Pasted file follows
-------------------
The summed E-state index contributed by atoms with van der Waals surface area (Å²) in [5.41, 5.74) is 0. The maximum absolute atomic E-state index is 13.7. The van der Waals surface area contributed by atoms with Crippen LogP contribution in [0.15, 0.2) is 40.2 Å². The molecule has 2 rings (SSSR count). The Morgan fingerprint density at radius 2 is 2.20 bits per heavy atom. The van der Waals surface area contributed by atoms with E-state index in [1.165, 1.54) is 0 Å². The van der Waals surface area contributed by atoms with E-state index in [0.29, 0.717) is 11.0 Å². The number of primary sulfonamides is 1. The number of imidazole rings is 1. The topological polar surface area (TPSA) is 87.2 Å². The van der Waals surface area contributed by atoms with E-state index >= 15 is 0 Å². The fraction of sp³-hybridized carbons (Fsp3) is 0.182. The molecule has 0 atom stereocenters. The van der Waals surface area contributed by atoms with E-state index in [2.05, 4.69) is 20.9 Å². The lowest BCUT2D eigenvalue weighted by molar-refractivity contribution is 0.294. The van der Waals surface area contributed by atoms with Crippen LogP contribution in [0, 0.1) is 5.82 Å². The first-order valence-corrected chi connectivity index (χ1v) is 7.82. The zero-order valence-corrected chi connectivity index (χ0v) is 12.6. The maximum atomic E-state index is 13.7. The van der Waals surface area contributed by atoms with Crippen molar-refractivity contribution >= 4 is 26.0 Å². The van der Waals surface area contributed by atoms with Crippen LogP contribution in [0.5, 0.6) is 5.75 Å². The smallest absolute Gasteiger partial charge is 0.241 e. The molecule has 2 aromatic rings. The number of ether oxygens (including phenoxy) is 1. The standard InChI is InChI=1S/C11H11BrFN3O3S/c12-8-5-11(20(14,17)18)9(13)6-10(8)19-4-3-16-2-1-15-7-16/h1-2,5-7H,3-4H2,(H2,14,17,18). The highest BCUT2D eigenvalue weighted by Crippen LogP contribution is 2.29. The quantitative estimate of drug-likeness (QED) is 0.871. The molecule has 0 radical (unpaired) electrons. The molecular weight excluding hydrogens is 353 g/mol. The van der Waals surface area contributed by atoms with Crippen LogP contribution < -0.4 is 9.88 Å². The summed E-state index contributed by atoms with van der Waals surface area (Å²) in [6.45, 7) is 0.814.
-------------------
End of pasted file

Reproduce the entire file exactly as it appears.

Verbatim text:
The summed E-state index contributed by atoms with van der Waals surface area (Å²) in [5.41, 5.74) is 0. The maximum absolute atomic E-state index is 13.7. The van der Waals surface area contributed by atoms with Crippen LogP contribution in [0.15, 0.2) is 40.2 Å². The molecule has 2 rings (SSSR count). The Morgan fingerprint density at radius 2 is 2.20 bits per heavy atom. The van der Waals surface area contributed by atoms with E-state index in [1.165, 1.54) is 0 Å². The van der Waals surface area contributed by atoms with E-state index in [0.29, 0.717) is 11.0 Å². The number of primary sulfonamides is 1. The number of imidazole rings is 1. The topological polar surface area (TPSA) is 87.2 Å². The van der Waals surface area contributed by atoms with E-state index >= 15 is 0 Å². The fraction of sp³-hybridized carbons (Fsp3) is 0.182. The molecule has 0 atom stereocenters. The van der Waals surface area contributed by atoms with E-state index in [2.05, 4.69) is 20.9 Å². The lowest BCUT2D eigenvalue weighted by molar-refractivity contribution is 0.294. The van der Waals surface area contributed by atoms with Crippen LogP contribution in [0, 0.1) is 5.82 Å². The first-order valence-corrected chi connectivity index (χ1v) is 7.82. The zero-order valence-corrected chi connectivity index (χ0v) is 12.6. The maximum atomic E-state index is 13.7. The van der Waals surface area contributed by atoms with Crippen molar-refractivity contribution >= 4 is 26.0 Å². The van der Waals surface area contributed by atoms with Crippen LogP contribution in [0.5, 0.6) is 5.75 Å². The smallest absolute Gasteiger partial charge is 0.241 e. The molecule has 2 aromatic rings. The number of ether oxygens (including phenoxy) is 1. The standard InChI is InChI=1S/C11H11BrFN3O3S/c12-8-5-11(20(14,17)18)9(13)6-10(8)19-4-3-16-2-1-15-7-16/h1-2,5-7H,3-4H2,(H2,14,17,18). The highest BCUT2D eigenvalue weighted by Crippen LogP contribution is 2.29. The quantitative estimate of drug-likeness (QED) is 0.871. The molecule has 0 radical (unpaired) electrons. The molecular weight excluding hydrogens is 353 g/mol. The van der Waals surface area contributed by atoms with Crippen LogP contribution < -0.4 is 9.88 Å². The summed E-state index contributed by atoms with van der Waals surface area (Å²) in [6.45, 7) is 0.814.